The eliminated players may either watch the remaining contestants, or play these or other games among themselves (only their scores will no longer be recorded).
Here are some more details: For all games, the initial numbers and/or positions of the tokens will be given by the organizers.
The contestants will be randomly divided into small groups (approximately 58 players, depending on the total number of participants). Each contestant will play with each (or almost each) of the other players in his or her group twice. More precisely, each (or almost each) pair in the group will play two times where the first time one of the players chooses whether he or she wants to go first or second, and the second time the other player chooses whether he or she wants to go first or second. All scores will be recorded. All players will have played the same number of games by the end of the first hour (about 812 games, exact number to be determined). Top players (the exact number to be determined, depending on the total number of participants) will proceed to the second half of the tournament.
Then we will take a short break (about 1015 minutes). After the break, exact rules of the second game will be announced, contestants will again be divided into small groups and play the second game in the same fashion as before. After each group is done, total scores from first and second part of the tournament will be counted for each participant. This total score will be the participant's score used to determine winners and school rankings. If there are any ties for the first, second, or third places, then (1) a person who never lost two games to the same person (in the same hour) wins over a person who did, and (2) additional games may be used to break ties.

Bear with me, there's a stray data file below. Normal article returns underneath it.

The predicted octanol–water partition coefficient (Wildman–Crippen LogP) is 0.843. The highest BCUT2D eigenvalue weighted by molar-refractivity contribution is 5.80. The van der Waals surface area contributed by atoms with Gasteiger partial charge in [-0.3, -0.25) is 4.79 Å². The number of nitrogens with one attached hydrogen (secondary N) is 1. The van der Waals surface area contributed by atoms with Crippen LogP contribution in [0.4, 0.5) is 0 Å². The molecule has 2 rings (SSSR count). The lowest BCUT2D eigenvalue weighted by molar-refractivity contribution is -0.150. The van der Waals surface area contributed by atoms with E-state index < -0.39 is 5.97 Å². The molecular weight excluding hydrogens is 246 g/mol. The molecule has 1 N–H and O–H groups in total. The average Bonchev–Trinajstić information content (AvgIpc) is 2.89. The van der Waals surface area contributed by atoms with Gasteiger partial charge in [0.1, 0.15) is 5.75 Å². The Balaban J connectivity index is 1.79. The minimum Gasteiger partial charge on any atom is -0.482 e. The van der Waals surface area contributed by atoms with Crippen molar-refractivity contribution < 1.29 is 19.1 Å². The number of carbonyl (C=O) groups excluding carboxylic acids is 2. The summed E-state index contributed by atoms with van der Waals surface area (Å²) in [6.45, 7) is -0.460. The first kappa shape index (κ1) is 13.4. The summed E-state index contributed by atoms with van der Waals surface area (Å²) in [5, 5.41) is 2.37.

Game Tournament 912 is for grades 912. (Lower grades are allowed to participate in this contest, however, are encouraged to participate in Game Tournament 68 which is very similar in nature, but is open to lower grades only.)
 Game Tournament 68 is for grades 68. (Grades 5 and lower, however, are allowed to participate in this contest.)